MARKS & Spencer’s boss Marc Bolland clocked up an unwelcome hat-trick today as the retailer reported a third consecutive year of falling profits under his stewardship.
Underlying profits before tax were down 3.9 per cent to £623m in the year to March 29 with general merchandise (GM) - which includes clothing - seeing like-for-like sales fall by 1.4 per cent though food improved by 1.7 per cent.
Mr Bolland said GM was showing “early signs of improvement”, with investment being ploughed in to transform the business.
“We are making solid progress on this journey and are now focused on delivery,” the chief executive said.
However, M&S warned that a new website launched earlier this year was taking time to “settle in” and would have some impact on GM sales in the weeks since the end of the financial year.
Mr Bolland, who has been in the top job at M&S since May 2010, has ploughed hundreds of millions of pounds into refreshing the business.
He has also hired new personnel and launched a celebrity-backed marketing push to try to revive dwindling clothing sales.
But the group revealed that profit margins in the division were hit by the cost of promotions and markdowns during the financial year.
It said it had continued to make improvements in buying and merchandising and worked hard “to improve newness and availability”.
But the company said: “We faced a challenging clothing market, with unseasonal conditions and high levels of promotional activity.”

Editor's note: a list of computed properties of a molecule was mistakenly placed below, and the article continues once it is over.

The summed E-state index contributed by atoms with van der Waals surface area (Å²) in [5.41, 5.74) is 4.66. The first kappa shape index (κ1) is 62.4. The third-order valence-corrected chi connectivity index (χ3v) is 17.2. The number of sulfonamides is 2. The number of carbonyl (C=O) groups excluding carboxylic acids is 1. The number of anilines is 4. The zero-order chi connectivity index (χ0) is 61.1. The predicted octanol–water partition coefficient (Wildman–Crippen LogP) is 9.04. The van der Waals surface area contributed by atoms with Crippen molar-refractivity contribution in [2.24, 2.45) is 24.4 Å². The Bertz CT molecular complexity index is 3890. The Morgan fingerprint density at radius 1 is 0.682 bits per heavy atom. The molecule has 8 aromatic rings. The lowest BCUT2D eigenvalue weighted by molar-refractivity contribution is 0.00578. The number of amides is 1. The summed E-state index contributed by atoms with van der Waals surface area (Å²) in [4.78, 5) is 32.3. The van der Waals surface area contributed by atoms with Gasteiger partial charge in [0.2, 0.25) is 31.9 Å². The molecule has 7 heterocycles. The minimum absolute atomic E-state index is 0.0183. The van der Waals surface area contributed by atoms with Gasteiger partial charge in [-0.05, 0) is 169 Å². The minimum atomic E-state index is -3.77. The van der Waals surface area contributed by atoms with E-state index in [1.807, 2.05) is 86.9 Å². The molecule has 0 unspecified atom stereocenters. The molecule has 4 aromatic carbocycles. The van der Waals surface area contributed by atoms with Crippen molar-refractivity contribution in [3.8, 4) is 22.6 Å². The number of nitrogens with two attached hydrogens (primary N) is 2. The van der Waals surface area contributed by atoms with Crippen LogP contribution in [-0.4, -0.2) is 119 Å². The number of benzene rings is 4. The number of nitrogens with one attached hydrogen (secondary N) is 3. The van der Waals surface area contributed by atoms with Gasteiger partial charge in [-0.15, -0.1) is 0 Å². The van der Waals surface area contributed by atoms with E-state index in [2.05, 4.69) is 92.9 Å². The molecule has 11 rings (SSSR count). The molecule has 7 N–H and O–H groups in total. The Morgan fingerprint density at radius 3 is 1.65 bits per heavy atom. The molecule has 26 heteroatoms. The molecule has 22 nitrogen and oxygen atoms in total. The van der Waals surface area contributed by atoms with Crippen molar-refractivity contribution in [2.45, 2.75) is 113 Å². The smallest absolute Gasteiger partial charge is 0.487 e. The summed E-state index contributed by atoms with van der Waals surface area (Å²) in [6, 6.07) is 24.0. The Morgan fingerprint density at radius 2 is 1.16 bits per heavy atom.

Marks said the improving trend in clothing sales in the fourth quarter - when they picked up by 0.6% - had continued since the end of March.
But it said that its new website would, as expected, take four to six months to settle in and “have some impact” on the performance of the wider GM division in the first quarter.
M&S reported web sales up 23%, which it said outperformed the market, with 55% of these purchases now picked up in store. International sales rose 6.2%.
The group said an initial spending programme focused on its “strategic priorities” was now largely completed and this investment would fall to £500 million to £550 million a year for the next three years.
It expects to see profit margins in GM show “significant improvement” over that period through changes in the way it operates, while food margins are also expected to grow.
Total annual group sales were £10.3 billion, with UK revenues of £9.16 billion and international revenues of £1.15 billion.
M&S is ramping up global expansion plans and during the year added 22 new stores overseas, focusing on key markets in India and China.
Mr Bolland avoided responding directly to questions about his future when interviewed on the BBC Radio 4 Today programme, but said: “I really enjoy my role.”
He pointed to the “heavy lifting” that had needed to be done with investments in IT and logistics which “the company didn’t do for the last 15 to 20 years”.
“So, over the last three years, we’ve done lots of investments that have made the company at the moment fit for purpose. Over the next three years there is more delivery to come and we’ll certainly concentrate on that.”
The figures confirm that the 130-year-old high street stalwart has seen its earnings overtaken by 32-year-old upstart Next, which earlier this year reported a full-year haul of £695 million.
Today’s M&S profits figure is the worst since 2009, when it was £604.4 million. It is a far cry from its pre-recession boom when earnings topped £1 billion.
Mr Bolland told investors last year that the prospect of better returns within a year was no “fairytale”.
But today’s results saw shares fall 2% in early trading.
Meanwhile, questioned over the performance of web sales, finance director Alan Stewart denied there were logistics problems at a new distribution centre at Castle Donington.